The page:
why was davids dontello cast in bronze
It would, as Rocke indicated, be misleading to speak of a “homosexual subculture” in fifteenth-century Florence. Homosexual relations, although proscribed and circumscribed, were nonetheless a pervasive and “centric” mode of behavior, linking individuals normally separated by class and by neighborhood affiliations.
Medici Palace Court
It is worth mentioning that some critics have interpreted certain elements of the statue (feather in Goliath’s helmet, David’s hat) to mean that the figure depicted is not David but the Greek God Hermes (the Roman Mercury). However, all references from the Early Renaissance (1400-90) clearly identify the sculpture as David.
Donatello’s Bronze Statue
The statue stood proudly on a column that was designed by the talented Desiderio da Settignano. It was situated in the middle of the Palazzo Medici’s courtyard, with an inscription that explained the significance of the statue as a highly regarded political monument. While the political significance of the sculpture was accepted, the precise meaning of the inscription has become a debatable topic among scholars.
A number of scholars assume that the statue was originally commissioned by the affluent Cosimo de Medici, although the date of creation is widely disputed and unknown to many. Nevertheless, the sculpture presented the majesty of this noble and young hero that stands proudly with a sword in his hand, as well as the decapitated head of Goliath at his feet.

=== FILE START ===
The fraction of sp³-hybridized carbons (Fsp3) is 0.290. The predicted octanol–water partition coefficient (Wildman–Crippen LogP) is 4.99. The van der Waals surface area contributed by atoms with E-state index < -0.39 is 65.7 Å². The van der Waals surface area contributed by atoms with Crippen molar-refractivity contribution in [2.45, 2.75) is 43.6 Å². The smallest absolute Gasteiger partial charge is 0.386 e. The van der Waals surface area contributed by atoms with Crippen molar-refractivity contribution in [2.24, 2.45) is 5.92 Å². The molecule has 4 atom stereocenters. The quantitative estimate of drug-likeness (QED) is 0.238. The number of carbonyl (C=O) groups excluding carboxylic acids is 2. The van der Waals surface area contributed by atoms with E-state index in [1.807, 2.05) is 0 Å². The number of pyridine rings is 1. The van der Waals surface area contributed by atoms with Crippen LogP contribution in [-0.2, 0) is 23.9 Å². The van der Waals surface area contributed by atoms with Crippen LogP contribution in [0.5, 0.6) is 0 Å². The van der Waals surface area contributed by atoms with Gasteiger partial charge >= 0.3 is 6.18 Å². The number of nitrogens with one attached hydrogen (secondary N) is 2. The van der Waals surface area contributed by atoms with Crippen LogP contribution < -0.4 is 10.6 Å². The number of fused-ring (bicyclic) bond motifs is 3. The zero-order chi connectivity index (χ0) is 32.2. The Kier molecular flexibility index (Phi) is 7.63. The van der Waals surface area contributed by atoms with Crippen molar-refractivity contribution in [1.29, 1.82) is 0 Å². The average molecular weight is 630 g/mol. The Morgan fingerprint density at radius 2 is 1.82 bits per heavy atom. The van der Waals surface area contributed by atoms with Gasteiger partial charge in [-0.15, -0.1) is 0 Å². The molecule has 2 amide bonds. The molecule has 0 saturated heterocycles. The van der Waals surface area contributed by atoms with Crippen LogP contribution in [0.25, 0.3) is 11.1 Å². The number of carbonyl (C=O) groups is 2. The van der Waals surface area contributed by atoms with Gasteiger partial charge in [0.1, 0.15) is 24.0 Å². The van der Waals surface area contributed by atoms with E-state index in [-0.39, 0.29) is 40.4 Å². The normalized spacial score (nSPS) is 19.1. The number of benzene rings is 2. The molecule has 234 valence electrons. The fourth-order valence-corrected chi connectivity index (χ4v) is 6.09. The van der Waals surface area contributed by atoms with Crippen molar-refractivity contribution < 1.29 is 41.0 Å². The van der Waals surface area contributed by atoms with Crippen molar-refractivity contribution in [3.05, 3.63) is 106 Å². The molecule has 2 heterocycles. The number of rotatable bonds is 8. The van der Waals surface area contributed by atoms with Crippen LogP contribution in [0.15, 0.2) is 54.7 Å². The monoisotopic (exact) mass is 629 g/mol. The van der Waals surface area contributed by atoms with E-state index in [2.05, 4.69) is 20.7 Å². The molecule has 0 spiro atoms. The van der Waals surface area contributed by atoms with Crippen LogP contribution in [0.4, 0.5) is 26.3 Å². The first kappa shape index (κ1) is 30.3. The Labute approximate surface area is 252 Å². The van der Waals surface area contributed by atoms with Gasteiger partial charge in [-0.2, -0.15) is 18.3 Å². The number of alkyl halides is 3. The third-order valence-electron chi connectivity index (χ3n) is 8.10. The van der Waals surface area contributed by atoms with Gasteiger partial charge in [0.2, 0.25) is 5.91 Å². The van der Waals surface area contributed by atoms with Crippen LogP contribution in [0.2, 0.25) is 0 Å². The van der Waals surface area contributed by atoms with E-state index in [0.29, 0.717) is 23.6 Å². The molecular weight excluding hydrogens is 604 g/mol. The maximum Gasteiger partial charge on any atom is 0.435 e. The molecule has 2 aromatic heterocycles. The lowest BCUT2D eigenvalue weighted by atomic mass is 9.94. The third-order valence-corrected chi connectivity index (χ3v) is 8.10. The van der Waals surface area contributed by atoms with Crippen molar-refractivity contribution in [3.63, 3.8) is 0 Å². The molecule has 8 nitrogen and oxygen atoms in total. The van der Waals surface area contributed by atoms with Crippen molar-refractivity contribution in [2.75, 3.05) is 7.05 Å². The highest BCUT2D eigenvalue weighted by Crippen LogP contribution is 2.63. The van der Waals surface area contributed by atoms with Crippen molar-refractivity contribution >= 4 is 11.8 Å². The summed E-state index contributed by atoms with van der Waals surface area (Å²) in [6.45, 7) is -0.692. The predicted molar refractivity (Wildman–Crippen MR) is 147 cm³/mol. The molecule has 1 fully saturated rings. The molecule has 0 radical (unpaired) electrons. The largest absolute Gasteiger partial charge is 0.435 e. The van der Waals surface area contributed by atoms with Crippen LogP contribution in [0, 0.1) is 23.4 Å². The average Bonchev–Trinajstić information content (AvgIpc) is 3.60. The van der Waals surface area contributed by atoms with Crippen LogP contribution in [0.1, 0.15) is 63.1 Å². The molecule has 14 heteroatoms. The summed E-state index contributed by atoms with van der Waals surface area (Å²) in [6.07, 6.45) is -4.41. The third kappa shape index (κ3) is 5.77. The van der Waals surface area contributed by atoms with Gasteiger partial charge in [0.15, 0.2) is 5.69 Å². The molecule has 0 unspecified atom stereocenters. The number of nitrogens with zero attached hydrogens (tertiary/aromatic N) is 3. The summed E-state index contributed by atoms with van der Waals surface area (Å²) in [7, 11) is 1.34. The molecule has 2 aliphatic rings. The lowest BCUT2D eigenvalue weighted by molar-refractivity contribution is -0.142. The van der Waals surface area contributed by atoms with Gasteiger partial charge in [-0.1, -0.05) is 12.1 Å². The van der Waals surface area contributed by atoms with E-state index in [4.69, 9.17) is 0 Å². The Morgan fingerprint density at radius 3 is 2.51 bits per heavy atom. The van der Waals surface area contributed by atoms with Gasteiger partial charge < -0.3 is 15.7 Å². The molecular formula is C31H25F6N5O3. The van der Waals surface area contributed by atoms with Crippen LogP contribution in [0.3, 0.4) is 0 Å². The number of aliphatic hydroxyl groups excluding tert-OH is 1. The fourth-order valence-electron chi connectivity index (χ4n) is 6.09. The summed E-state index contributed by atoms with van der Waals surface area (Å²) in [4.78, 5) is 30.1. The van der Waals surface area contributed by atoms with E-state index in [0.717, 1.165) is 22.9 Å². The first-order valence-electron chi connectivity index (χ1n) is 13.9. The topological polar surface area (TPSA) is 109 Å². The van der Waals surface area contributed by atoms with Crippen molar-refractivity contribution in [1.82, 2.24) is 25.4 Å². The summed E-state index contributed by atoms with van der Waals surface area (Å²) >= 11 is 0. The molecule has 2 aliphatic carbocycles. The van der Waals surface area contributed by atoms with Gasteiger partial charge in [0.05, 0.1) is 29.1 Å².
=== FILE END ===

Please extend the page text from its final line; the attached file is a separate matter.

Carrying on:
Perhaps Donatello’s landmark work – and one of the greatest sculptural works of the early Renaissance – was his bronze statue of David. This work signals the return of the nude sculpture in the round figure, and because it was the first such work like this in over a thousand years, it is one of the most important works in the history of western art.
In any case, Donatello’s David is a classic work of Renaissance sculpture, given its Judaeo-Christian subject matter modeled on a classical sculptural type. It was revolutionary for its day – so much so that it did not get copied right away. The idea of the life-sized nude sculpture-in-the-round evidently took some time to sink in and become an acceptable statue type.
The marble David is Donatello’s earliest known important commission, and it is a work closely tied to tradition, giving few signs of the innovative approach to representation that the artist would develop as he matured. Although the positioning of the legs hints at a classical contrapposto, the figure stands in an elegant Gothic sway that surely derives from Lorenzo Ghiberti. The face is curiously blank (that is, if one expects naturalism, but very typical of the International Gothic style), and David seems almost unaware of the head of his vanquished foe that rests between his feet. Some scholars have seen an element of personality – a kind of cockiness – suggested by the twist of the torso and the akimbo placement of the left arm,   but overall the effect of the figure is rather bland. The head of Goliath, lying at David’s feet, “is carved with great assurance and reveals the young sculptor’s genuinely Renaissance interest in an ancient Roman type of mature, bearded head”. 
According to Vasari, the statue stood on a column designed by Desiderio da Settignano in the middle of the courtyard of the Palazzo Medici; an inscription seems to have explained the statue’s significance as a political monument.  A quattrocento manuscript containing the text of the inscription is probably an earlier reference to the statue; unfortunately the manuscript is not dated.  Although a political meaning for the statue is widely accepted, but what that meaning is has been a matter of considerable debate among scholars.